What Does a Nebula Sound Like?

What do things sound like out in the cosmos? Of course, sound waves can’t travel through the vacuum of space; however, electromagnetic waves can. These electromagnetic waves can be recorded by devices called spectrographs on many of the world’s most powerful telescopes. Astronomer Paul Francis from the Australian National University has used some of these recordings and converted them into sound by reducing their frequency 1.75 trillion times to make them audible, as the original frequencies are too high to be heard by the human ear.

“This allows us to listen to many parts of the universe for the first time,” Francis wrote on his website. “We can hear the song of a comet, the chimes of stars being born or dying, the choir of a quasar eating the heart of a galaxy, and much more.”
Continue reading “What Does a Nebula Sound Like?”

Spitzer’s Stunning New View of the North American Nebula

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In visible light, the North American nebula resembles its namesake continent. But looking at it in the infrared spectrum, a whole new perspective explodes into view. Clouds of dust and gas come to life, as light from massive young star heats and shape the clouds, and dramatic clusters of baby stars which can only be seen in infrared burst into view.

“One of the things that makes me so excited about this image is how different it is from the visible image, and how much more we can see in the infrared than in the visible,” said Luisa Rebull of NASA’s Spitzer Science Center at the California Institute of Technology, Pasadena, Calif. Rebull is lead author of a paper about the observations, accepted for publication in the Astrophysical Journal Supplement Series. “The Spitzer image reveals a wealth of detail about the dust and the young stars here.”

Rebull and her team have identified more than 2,000 new, candidate young stars in the region. There were only about 200 known before. Because young stars grow up surrounded by blankets of dust, they are hidden in visible-light images. Spitzer’s infrared detectors pick up the glow of the dusty, buried stars.

This new view of the North American nebula combines both visible and infrared light observations, taken by the Digitized Sky Survey and NASA's Spitzer Space Telescope, respectively, into a single vivid picture. Image credit: NASA/JPL-Caltech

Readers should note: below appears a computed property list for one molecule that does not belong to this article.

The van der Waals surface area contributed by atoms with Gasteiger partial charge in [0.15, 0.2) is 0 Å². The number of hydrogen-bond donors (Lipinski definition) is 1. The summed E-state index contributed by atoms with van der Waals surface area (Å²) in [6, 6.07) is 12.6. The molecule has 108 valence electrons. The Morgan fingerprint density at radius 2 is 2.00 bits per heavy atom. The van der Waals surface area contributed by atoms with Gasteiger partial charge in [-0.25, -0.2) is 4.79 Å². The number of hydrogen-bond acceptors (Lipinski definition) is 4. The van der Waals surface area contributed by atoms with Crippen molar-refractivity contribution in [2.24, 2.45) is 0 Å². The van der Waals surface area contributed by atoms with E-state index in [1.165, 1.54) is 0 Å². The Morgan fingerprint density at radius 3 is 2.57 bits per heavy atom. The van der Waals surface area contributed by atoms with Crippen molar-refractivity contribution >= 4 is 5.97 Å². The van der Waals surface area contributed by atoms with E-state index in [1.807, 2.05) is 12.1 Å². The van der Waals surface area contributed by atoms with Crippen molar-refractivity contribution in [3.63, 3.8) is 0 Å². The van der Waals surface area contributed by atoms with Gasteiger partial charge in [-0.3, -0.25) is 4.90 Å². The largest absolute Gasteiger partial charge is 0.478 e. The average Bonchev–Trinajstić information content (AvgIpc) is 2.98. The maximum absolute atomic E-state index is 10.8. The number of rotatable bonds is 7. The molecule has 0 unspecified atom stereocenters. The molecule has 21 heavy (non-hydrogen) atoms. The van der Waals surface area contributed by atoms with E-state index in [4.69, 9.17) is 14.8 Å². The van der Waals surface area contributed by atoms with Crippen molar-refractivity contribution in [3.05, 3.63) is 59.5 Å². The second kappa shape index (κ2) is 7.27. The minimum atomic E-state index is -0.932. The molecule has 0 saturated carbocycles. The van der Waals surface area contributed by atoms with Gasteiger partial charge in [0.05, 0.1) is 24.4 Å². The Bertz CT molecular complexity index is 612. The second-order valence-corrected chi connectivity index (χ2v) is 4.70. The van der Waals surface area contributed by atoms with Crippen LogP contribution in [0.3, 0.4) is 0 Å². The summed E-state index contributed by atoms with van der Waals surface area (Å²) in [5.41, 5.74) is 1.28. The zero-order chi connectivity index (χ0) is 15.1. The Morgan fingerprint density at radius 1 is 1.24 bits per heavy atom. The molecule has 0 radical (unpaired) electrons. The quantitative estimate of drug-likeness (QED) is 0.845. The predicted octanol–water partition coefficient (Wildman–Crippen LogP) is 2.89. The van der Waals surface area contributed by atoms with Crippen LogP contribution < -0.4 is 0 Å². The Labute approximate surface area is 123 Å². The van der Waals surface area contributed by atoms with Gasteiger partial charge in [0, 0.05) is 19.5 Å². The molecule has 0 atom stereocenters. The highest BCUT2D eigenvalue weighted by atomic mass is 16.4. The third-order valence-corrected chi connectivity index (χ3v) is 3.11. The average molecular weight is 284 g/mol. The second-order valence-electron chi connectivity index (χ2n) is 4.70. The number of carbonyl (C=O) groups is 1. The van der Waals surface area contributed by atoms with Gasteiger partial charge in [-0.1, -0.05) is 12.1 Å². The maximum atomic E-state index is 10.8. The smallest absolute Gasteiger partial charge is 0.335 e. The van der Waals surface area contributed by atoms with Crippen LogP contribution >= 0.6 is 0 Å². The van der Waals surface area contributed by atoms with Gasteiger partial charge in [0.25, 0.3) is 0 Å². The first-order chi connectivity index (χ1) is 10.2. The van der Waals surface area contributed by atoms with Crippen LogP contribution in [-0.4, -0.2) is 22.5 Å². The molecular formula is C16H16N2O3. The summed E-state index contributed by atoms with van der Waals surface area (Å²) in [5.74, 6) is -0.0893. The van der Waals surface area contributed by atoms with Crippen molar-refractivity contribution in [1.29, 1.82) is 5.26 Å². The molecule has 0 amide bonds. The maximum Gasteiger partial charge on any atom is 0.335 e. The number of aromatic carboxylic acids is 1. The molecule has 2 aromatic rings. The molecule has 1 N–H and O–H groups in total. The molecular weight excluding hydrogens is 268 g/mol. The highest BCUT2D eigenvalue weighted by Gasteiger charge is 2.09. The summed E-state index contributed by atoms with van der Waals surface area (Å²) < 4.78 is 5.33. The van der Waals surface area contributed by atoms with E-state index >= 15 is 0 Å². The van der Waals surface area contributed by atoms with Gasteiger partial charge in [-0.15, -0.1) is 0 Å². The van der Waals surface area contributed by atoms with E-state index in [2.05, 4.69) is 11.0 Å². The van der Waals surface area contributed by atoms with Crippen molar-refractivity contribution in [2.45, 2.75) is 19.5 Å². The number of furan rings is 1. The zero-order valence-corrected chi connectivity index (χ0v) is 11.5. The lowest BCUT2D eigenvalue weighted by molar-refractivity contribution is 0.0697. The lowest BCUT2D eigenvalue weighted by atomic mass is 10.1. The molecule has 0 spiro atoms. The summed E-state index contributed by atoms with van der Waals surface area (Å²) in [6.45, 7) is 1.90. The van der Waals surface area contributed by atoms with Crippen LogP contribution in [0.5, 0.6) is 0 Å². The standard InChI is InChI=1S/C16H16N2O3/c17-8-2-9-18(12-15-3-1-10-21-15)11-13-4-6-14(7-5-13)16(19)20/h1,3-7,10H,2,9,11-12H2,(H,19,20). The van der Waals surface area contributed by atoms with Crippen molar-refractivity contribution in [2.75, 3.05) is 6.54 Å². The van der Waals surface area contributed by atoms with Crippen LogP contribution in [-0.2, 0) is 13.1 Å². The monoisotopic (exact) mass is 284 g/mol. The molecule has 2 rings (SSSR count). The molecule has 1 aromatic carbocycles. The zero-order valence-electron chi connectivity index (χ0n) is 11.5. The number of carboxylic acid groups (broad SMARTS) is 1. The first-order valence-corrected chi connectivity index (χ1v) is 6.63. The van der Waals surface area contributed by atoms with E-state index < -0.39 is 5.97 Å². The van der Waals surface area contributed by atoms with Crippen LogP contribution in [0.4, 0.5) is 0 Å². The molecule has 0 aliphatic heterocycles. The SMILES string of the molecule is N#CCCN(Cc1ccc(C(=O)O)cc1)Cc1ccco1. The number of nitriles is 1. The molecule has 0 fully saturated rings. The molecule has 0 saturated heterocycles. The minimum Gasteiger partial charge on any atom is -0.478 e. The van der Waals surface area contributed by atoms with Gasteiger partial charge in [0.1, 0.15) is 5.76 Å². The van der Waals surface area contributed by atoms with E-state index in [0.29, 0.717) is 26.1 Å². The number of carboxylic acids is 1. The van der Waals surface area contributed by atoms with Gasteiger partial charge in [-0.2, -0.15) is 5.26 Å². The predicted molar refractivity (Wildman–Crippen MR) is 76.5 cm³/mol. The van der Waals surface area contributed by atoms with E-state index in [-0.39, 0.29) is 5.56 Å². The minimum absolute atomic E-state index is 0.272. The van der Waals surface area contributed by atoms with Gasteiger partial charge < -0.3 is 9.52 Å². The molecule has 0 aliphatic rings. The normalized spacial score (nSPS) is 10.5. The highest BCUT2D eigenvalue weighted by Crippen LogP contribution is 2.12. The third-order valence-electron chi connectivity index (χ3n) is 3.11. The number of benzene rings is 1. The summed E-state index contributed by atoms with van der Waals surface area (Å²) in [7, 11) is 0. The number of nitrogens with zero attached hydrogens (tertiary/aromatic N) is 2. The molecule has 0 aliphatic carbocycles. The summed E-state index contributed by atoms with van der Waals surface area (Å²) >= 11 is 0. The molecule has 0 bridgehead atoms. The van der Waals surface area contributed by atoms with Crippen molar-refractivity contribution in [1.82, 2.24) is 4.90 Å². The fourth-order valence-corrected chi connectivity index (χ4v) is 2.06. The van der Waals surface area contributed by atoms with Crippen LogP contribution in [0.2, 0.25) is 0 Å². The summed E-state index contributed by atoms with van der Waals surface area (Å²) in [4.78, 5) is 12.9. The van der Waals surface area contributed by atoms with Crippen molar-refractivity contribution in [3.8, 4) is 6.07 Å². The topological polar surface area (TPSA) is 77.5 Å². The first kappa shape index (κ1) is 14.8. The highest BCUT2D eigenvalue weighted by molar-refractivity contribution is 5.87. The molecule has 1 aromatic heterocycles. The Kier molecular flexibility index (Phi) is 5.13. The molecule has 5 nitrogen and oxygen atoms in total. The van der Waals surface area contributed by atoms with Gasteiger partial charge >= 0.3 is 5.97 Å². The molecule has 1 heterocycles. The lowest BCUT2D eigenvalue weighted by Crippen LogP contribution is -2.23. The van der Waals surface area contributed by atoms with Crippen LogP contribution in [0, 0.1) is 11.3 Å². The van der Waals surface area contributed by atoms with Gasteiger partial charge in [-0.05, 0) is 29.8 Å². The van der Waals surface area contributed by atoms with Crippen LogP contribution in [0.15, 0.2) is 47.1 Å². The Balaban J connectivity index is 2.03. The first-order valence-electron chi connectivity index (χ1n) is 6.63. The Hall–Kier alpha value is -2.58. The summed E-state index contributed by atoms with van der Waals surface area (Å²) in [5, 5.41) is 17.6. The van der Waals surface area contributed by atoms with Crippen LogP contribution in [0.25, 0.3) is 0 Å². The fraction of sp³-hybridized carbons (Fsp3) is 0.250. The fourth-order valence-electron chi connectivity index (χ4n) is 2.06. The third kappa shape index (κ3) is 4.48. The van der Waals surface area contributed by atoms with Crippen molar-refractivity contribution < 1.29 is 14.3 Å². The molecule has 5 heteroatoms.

Combing infrared data with light from other parts of the spectrum gives astronomers a complete picture of star formation. Each different combination of observations gives insights into star formation.

But in Spitzer’s infrared view, the continent disappears. Instead, a swirling landscape of dust and young stars comes into view.

In this image, astronomers can see stars at all stages of life, from the early years when it is swaddled in dust to early adulthood, when it has become a young parent to a family of developing planets. Sprightly “toddler” stars with jets can also be identified in Spitzer’s view.

“This is a really busy area to image, with stars everywhere, from the North American complex itself, as well as in front of and behind the region,” said Rebull. “We refer to the stars that are not associated with the region as contamination. With Spitzer, we can easily sort this contamination out and clearly distinguish between the young stars in the complex and the older ones that are unrelated.”

There are a couple of mysteries about the North American Nebula still to be solved: astronomers think there must be more stars in the “Gulf of Mexico” region that must dominate the nebula and provide the main source of “power.” There is a dark tangle of clouds there that even Spitzers powerful infrared eyes can’t penetrate, but some light appears to be coming from behind that region, in the same way that sunlight creeps out from behind a rain cloud.

The nebula’s distance from Earth is also a mystery. Current estimates put it at about 1,800 light-years from Earth. Spitzer will refine this number by finding more stellar members of the North American complex.

See more info on the JPL website, where you can download full resolution versions of the images seen here, and more views of the North American nebula.

Ambitious Survey Spots Stellar Nurseries

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ESO’s VISTA telescope has begun a new survey of the Magellanic Cloud, and this spectacular image of the Tarantula Nebula is a taste of great things to come from this near-infrared scan of the more interesting galaxies in our neighborhood. This panoramic near-infrared view captures the nebula itself in great detail as well as the rich surrounding area of sky. “This view is of one of the most important regions of star formation in the local Universe — the spectacular 30 Doradus star-forming region, also called the Tarantula Nebula,” said the leader of the survey team, Maria-Rosa Cioni from the University of Hertfordshire. “At its core is a large cluster of stars called RMC 136, in which some of the most massive stars known are located.”

VISTA is a new survey telescope at the Paranal Observatory in Chile, and is equipped with a huge camera that detects light in the near-infrared part of the spectrum, revealing a wealth of detail about astronomical objects that gives us insight into the inner workings of astronomical phenomena. Near-infrared light has a longer wavelength than visible light, fortunately, it can pass through much of the dust that would normally obscure the views that our eyes can see. This makes it particularly useful for studying objects such as young stars that are still enshrouded in the gas and dust clouds from which they formed. Another powerful aspect of VISTA is the large area of the sky that its camera can capture in each shot.